While some developers were building homes providing meals and other services, Ho didn’t see the kind of residence that would facilitate a seamless transition from home to hospital, and back – what the government would eventually term a continuum of care.
“The most creative thing at that time was a gated community,” he said. “And then, on the other extreme, there were the nursing homes where seniors were only passing their last days. It was not meant to be a place where you would even want to go. … They were dumped into there.”
Ho took action, developing Crescent Gardens in White Rock, a 184-unit project that broke ground with a combination of rental units, condos and 24-hour nursing care within the same complex. It opened fully occupied in 1996, and seven other communities followed.
A public company – CPAC Care (Holdings) Ltd. – launched in 1998 and, as the sector grew, Ho established the BC Retirement Communities Association (now the BC Seniors Living Association).
But the business wasn’t easy. There was a market for rental and condo units tailored to seniors, but complex-care beds were a costly component that depended on government funding. The model was attractive enough for Chartwell REIT to acquire Ho’s business for $102.6 million, but the sector’s challenges are evident in the $65.1 million in liabilities absorbed as part of the deal.
Ho candidly concedes that juggling cash flows with his commitment to patient care was stressful; yet he remained committed to the seniors market.
While he soon took up the challenges of a controversial residential development on Bowen Island, he remained active in the seniors market through his private consulting firm, providing management services to private care homes in B.C. and Ontario and consulting on projects in Canada and Asia. The business now oversees 1,219 units at properties across the country, with more coming.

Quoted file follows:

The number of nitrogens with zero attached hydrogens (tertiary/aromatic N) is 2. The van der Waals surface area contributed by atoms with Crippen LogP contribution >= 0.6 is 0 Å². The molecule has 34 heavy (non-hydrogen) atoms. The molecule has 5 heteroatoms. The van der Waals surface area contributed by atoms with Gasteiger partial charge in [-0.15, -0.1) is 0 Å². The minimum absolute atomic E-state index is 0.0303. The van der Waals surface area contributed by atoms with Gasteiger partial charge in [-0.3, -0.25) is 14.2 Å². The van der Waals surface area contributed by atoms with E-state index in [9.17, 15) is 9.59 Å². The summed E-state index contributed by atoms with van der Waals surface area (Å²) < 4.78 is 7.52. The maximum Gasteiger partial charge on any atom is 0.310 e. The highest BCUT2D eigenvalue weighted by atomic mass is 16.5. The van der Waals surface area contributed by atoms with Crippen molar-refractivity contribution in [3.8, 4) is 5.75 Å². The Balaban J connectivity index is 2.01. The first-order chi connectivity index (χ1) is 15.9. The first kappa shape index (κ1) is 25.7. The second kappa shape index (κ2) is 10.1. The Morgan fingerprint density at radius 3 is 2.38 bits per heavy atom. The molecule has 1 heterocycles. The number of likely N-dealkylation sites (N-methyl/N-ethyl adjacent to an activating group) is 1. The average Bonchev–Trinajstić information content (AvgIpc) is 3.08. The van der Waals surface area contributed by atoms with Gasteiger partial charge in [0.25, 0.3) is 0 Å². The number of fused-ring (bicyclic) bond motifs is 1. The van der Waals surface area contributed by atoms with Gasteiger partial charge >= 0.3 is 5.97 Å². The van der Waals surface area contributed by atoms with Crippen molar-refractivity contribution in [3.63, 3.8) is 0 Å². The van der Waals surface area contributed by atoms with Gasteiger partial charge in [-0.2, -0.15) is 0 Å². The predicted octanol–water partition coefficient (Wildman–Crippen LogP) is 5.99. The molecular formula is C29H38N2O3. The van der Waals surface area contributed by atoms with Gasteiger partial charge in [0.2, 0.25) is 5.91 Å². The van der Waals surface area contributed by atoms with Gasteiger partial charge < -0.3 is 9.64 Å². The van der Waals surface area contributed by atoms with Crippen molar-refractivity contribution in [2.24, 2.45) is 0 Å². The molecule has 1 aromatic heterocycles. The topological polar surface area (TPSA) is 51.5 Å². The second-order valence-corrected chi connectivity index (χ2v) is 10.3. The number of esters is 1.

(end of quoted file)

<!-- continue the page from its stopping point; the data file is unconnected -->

And now, with partners Huamin Chen, Kefei Deng and Michael Diao, Ho is again developing retirement residences through Element.
A minority financial partner in the business, Ho limits himself to providing guidance and oversight to an executive team that includes Diao as well as his daughters Wendy and Candy and former CPAC staff.
Besides the project in Vancouver, Element is pursuing Oasis, a master-planned community on a 17-acre site in Langley, and eyeing additional acquisitions in Canada as well as expansion into Asia.
“I just couldn’t sit down and play golf every day,” he said (though he hasn’t lost a love of soccer, which he plays with his grandchildren). “I started to think, why should I again retire that early? If you have the experience and expertise, why waste it and not pass it on?”
The business is tough, but Ho knows the need isn’t going away. B.C. is aging faster than any other province in Canada as retirees seek out its active lifestyle and temperate climate.
“You can do business, and you can do good at the same time – why not?” he said. “And there are people that really need this kind of service.” •